> BUXTEHUDE vocal Music Vol 2 8.224160 [TB]: Classical Reviews- March 2002 MusicWeb(UK)






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Dietrich BUXTEHUDE (1637-1707)
Vocal Music, Volume 2

Das neugeborne Kindelein
Der Herr ist mit mir
Fürwahr, er trug unsere Krankheit
Alles, was ihr tut
Magnificat anima mea

Johann Reuter (bass)
Copenhagen Royal Chapel Choir
Dufay Collective
Ebbe Monk (conductor)
Rec 12-14 June 2000, Vejle  Kirke, Ishíj, Denark
DACAPO 8.224160 [50.59]


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Vocal music was not Buxtehude's principal interest, either by profession or inclination, yet he still produced well over 100 compositions for the voice. DaCapo has entered upon a project to record this repertoire, and this second volume contains much that is of interest, performed and recorded to a high standard.

The first thing to state is that all the performances sound well. The singing is accurate and intonation and ensemble entirely reliable. The instrumental contributions are rarely ostentatious and the 'original instruments' of the Dufay Collective balance the voices and sound just right for the musical style.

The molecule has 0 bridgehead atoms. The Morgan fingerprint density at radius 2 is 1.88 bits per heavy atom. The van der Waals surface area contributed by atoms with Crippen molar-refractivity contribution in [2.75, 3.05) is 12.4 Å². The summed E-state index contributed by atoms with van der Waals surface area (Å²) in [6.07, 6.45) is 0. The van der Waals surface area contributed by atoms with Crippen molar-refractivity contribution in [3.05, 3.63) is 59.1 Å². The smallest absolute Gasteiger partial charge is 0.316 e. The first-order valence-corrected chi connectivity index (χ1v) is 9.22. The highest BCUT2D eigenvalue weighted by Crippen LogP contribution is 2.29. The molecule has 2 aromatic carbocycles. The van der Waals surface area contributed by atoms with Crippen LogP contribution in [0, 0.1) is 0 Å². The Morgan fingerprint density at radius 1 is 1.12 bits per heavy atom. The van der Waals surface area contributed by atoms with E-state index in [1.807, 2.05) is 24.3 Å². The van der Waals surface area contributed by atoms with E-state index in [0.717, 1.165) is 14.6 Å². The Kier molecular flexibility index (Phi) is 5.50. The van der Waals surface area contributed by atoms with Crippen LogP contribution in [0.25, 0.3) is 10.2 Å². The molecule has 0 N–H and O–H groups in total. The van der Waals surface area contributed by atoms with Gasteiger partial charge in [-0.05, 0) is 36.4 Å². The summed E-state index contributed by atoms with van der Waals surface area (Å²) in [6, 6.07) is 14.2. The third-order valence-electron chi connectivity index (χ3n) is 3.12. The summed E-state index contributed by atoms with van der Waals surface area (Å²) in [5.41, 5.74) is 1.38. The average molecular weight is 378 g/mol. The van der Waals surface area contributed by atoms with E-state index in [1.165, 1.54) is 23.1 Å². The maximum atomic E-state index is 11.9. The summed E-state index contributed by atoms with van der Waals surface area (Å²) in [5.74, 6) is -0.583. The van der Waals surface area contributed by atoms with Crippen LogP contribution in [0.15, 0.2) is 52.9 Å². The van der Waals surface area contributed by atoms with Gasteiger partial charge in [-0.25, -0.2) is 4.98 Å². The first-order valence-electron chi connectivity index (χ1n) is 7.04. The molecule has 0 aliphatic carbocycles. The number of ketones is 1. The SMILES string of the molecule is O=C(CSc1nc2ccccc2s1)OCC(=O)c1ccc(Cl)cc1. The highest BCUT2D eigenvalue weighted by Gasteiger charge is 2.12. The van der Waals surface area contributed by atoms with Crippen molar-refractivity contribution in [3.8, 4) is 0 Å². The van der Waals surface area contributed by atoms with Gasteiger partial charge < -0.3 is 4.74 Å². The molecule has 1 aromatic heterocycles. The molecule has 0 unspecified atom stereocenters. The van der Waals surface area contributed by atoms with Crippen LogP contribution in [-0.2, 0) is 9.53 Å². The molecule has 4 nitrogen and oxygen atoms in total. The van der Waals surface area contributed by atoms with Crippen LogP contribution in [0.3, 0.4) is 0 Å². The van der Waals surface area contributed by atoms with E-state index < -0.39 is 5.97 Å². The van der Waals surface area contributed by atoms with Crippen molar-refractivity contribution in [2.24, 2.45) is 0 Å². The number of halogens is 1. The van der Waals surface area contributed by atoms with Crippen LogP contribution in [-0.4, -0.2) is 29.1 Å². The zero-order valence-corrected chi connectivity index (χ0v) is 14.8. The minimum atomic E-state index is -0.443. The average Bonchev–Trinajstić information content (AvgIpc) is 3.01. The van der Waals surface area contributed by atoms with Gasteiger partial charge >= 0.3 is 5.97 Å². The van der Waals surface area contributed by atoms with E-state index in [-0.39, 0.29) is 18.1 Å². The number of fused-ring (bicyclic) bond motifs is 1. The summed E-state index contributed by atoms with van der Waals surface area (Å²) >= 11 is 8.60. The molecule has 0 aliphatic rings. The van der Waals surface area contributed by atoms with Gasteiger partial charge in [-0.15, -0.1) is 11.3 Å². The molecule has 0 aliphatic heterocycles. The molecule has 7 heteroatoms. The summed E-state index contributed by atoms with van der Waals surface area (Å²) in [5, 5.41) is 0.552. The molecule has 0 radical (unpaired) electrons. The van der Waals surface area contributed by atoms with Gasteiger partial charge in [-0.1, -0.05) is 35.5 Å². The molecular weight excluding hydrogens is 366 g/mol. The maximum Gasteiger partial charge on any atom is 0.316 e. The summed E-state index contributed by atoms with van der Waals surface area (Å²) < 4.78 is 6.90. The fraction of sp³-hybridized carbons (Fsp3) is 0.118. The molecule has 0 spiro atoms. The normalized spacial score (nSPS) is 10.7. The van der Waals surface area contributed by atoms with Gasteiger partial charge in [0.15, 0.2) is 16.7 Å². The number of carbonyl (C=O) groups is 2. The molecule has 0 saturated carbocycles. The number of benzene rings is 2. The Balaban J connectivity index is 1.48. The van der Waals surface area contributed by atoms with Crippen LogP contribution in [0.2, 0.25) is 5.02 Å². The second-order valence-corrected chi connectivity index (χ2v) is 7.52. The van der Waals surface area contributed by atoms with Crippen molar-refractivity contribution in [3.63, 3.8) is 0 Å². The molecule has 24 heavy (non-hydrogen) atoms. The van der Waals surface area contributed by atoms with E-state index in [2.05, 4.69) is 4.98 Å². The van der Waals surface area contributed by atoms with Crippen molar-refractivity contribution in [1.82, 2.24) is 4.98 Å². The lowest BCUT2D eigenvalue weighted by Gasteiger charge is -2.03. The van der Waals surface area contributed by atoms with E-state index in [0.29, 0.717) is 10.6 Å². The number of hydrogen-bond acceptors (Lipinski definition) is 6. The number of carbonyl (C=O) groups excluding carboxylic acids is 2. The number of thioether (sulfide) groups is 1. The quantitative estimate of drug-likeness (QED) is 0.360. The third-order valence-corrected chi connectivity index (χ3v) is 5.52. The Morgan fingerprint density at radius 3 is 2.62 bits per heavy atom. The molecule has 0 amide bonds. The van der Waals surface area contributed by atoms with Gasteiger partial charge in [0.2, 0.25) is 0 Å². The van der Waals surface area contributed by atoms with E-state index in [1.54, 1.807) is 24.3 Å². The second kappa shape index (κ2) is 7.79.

Buxtehude's style is both direct and sophisticated. If the music does not linger in the mind in the way that, say, Bach's choral music does, it still sounds well and can be enjoyed by that standard alone. Of the works collected here the Magnificat has a winning directness and vitality, with plenty of contrasts among the part-writing, including some colourful solo singing from various members of the Copenhagen Choir.

Better still (and best of all among these pieces?) is the cantata Fürwahr, er trug unsere Krankheit (Surely He hath borne our griefs), which has a text of only eight lines, yet spans a full 12 minutes. The opening sinfonia is arresting, distinguished by shifting dynamics which make a telling impression, while the vocal writing is imaginative and varied, again with some distinguished contributions from individual members of the choir. Johan Reuter is a splendid bass soloist, in fine voice.

The booklet contains full texts and translations and has authoritative notes, although the paper is rather thin. This may not ultimately be the best of Buxtehude, but it is still full of interest and does much to raise the profile of one of the best composers of the baroque era.


Terry Barfoot


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